Because this is a review of an "Uncorrected Proof," I won't provide a grade on art, packaging, or text/ translation. I will mention however, that this novel includes a few black-and-white illustrations, and from what I remember of that anime music video, the drawings do match the style of the anime.

Anime aside, I found this book to be a very engaging fantasy. The main premise of the story is an interesting twist on the standard royalty-goes-into-hiding-plot, as Pacifica disappears into obscurity not because of a great evil threatening her life but because she is considered the great evil. However, except for the eerie tone used in the telling of the prophecy in the prologue, the book is written in a light, tongue-in-cheek manner. Even in more serious settings, such as the children dealing with their father's passing, Sakaki finds ways to sneak some comedy in. With the exception of Sinner's "Dark Sword," which I found a little difficult to follow, all of the combat segments were exciting and well described. Inserted between action and dialogue are paragraphs detailing character histories and the Linevan Kingdom's world order. They're descriptive enough to clarify the storyline but not so long as to disrupt the rhythm of the story. All of these elements combine to make this a quick, fun read.

Sakaki's characterizations of the Casull siblings are quite enjoyable. Their interactions have a tendency towards comedy even as they cope with the topsy-turvy changes in their lives. They each have distinct personalities, which is a large factor in keeping this story interesting and fun.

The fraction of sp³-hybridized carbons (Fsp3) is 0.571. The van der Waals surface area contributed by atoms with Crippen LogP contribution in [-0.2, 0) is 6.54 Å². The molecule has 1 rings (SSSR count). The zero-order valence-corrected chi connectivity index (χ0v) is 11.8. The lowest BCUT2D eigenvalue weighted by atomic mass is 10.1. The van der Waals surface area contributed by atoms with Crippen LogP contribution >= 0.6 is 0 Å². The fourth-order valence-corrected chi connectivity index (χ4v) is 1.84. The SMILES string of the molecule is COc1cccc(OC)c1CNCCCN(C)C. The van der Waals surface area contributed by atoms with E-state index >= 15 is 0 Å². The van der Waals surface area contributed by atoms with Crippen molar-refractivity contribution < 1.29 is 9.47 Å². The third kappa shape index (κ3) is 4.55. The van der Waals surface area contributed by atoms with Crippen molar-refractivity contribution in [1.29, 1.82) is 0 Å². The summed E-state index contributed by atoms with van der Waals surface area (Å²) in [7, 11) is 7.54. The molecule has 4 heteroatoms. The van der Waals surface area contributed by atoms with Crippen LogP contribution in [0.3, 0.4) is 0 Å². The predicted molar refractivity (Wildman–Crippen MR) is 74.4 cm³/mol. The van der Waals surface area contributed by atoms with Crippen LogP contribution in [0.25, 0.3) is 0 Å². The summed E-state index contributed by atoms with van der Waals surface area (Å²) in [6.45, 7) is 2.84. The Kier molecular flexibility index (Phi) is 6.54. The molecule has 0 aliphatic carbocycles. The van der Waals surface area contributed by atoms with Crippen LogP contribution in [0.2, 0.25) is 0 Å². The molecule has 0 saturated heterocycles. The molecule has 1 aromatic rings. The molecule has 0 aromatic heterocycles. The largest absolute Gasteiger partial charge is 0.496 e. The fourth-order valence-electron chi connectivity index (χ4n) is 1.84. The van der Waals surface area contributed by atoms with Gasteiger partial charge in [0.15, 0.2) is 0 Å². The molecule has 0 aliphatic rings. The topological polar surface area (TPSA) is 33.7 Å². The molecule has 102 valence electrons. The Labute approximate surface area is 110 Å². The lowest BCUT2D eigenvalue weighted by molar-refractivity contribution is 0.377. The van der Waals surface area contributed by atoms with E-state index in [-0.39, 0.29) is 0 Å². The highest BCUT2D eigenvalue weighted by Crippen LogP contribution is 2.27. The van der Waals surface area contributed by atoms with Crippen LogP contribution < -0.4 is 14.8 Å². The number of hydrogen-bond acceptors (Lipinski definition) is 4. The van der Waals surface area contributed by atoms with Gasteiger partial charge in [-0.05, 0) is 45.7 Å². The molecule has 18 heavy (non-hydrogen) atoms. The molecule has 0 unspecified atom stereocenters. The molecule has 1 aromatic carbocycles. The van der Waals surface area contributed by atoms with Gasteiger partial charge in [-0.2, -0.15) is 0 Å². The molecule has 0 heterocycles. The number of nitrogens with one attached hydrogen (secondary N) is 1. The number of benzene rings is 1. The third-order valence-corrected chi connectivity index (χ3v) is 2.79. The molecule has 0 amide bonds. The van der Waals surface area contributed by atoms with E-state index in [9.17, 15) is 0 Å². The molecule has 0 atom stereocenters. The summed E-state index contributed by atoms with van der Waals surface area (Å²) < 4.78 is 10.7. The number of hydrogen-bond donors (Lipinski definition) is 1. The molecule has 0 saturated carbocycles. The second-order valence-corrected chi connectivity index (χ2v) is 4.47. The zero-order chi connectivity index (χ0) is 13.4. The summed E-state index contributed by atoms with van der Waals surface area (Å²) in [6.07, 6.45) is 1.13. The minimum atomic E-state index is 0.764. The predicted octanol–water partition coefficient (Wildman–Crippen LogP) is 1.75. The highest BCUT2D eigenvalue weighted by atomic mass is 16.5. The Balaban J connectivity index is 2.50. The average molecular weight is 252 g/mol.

While Pacifica is the main character of the story, I find her the least interesting and likable of the three. Certainly, Sakaki's portrayal of this ordinary teen's confusion as she copes with her father's passing and comes to grips with her new identity does draw you in. However, beyond that, she's not a very compelling character. Pacifica is definitely the spoiled baby of the family and has a tendency to whine. Perhaps that is just the way the Casull family communicates, but she comes across as being ungrateful, especially since she is completely useless in combat (she gets whupped by the family CHICKEN for crying out loud!) and entirely dependent on her older siblings for survival.

Older siblings Shannon and Raquel are twins but are different as day and night in personality. Raquel is pleasant, has a cheerful nature, and doesn't pick fights. She's inherited her mother's considerable capacity and skill for magic. Because of her lack of formal training, her spells are rather unorthodox, often reflecting her cheery personality, which leads to silliness when she uses her magic, even in combat situations. Shannon, on the other hand, is a perpetual grump and constantly butting heads with Pacifica. Despite his gruff demeanor towards his sisters though, he is the classic protective older brother. While he complains and gripes about having to keep all them out of trouble, their well-being is of the utmost importance to him. Although Shannon has the capacity for magic, he completely lacks the aptitude for using it and has followed in his father's footsteps as a swordsman. Between his arms and Raquel's magic, they make a formidable team for protecting helpless Pacifica.

The end of Volume 1 has the siblings journeying out of their hometown, which is a common element in fantasy novels. However, the Casulls have no particular destination in mind and no other mission than to simply keep each other alive. With so many foes and approximately a year left until Pacifica's 16th birthday, I am quite curious as to where the road will take them.

I was unable to find a rating on the copy that I was given. However, Tokyopop's popfiction series is targeting teenagers so I am assuming that the 13+ rating will apply. Given the particular style that this book is written, Yuma's ribald humor, and some gruesome descriptions, including the fateful prophecy and Sinner's daughter, it is an appropriate one.